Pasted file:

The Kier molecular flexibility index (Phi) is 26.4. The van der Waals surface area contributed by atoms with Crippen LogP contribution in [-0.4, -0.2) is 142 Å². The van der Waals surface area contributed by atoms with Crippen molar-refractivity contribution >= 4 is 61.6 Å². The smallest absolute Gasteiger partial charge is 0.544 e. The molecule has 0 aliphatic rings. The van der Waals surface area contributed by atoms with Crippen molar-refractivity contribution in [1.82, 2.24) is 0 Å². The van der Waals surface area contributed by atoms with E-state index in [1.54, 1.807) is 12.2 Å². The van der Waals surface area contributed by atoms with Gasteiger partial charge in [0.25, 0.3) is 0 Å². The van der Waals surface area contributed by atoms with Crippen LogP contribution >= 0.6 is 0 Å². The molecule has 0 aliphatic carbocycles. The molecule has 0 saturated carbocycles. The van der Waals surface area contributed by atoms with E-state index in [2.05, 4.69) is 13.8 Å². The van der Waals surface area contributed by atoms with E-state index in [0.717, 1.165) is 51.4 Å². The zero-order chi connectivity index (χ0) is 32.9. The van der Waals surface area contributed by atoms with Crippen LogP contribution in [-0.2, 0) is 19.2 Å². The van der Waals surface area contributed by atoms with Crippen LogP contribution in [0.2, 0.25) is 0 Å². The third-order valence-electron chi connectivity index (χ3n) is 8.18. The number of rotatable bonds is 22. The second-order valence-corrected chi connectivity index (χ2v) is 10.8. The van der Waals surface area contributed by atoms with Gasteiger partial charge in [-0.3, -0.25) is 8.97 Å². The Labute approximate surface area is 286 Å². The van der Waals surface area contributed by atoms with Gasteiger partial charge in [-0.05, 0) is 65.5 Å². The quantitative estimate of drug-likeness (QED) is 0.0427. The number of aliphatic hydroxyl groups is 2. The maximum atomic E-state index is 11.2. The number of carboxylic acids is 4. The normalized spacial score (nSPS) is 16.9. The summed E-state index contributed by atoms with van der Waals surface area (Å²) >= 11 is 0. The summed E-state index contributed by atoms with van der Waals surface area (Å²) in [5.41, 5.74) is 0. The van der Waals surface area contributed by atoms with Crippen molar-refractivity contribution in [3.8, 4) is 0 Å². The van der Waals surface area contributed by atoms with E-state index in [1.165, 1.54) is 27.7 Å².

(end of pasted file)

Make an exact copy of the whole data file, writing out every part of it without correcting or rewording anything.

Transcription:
The Kier molecular flexibility index (Phi) is 26.4. The van der Waals surface area contributed by atoms with Crippen LogP contribution in [-0.4, -0.2) is 142 Å². The van der Waals surface area contributed by atoms with Crippen molar-refractivity contribution >= 4 is 61.6 Å². The smallest absolute Gasteiger partial charge is 0.544 e. The molecule has 0 aliphatic rings. The van der Waals surface area contributed by atoms with Crippen molar-refractivity contribution in [1.82, 2.24) is 0 Å². The van der Waals surface area contributed by atoms with E-state index in [1.54, 1.807) is 12.2 Å². The van der Waals surface area contributed by atoms with Gasteiger partial charge in [0.25, 0.3) is 0 Å². The van der Waals surface area contributed by atoms with Crippen LogP contribution >= 0.6 is 0 Å². The molecule has 0 aliphatic carbocycles. The molecule has 0 saturated carbocycles. The van der Waals surface area contributed by atoms with E-state index in [2.05, 4.69) is 13.8 Å². The van der Waals surface area contributed by atoms with E-state index in [0.717, 1.165) is 51.4 Å². The zero-order chi connectivity index (χ0) is 32.9. The van der Waals surface area contributed by atoms with Crippen LogP contribution in [-0.2, 0) is 19.2 Å². The van der Waals surface area contributed by atoms with Crippen LogP contribution in [0.2, 0.25) is 0 Å². The third-order valence-electron chi connectivity index (χ3n) is 8.18. The number of rotatable bonds is 22. The second-order valence-corrected chi connectivity index (χ2v) is 10.8. The van der Waals surface area contributed by atoms with Gasteiger partial charge in [-0.3, -0.25) is 8.97 Å². The Labute approximate surface area is 286 Å². The van der Waals surface area contributed by atoms with Gasteiger partial charge in [-0.05, 0) is 65.5 Å². The quantitative estimate of drug-likeness (QED) is 0.0427. The number of aliphatic hydroxyl groups is 2. The maximum atomic E-state index is 11.2. The number of carboxylic acids is 4. The normalized spacial score (nSPS) is 16.9. The summed E-state index contributed by atoms with van der Waals surface area (Å²) >= 11 is 0. The summed E-state index contributed by atoms with van der Waals surface area (Å²) in [5.41, 5.74) is 0. The van der Waals surface area contributed by atoms with Crippen molar-refractivity contribution in [3.8, 4) is 0 Å². The van der Waals surface area contributed by atoms with E-state index in [1.165, 1.54) is 27.7 Å².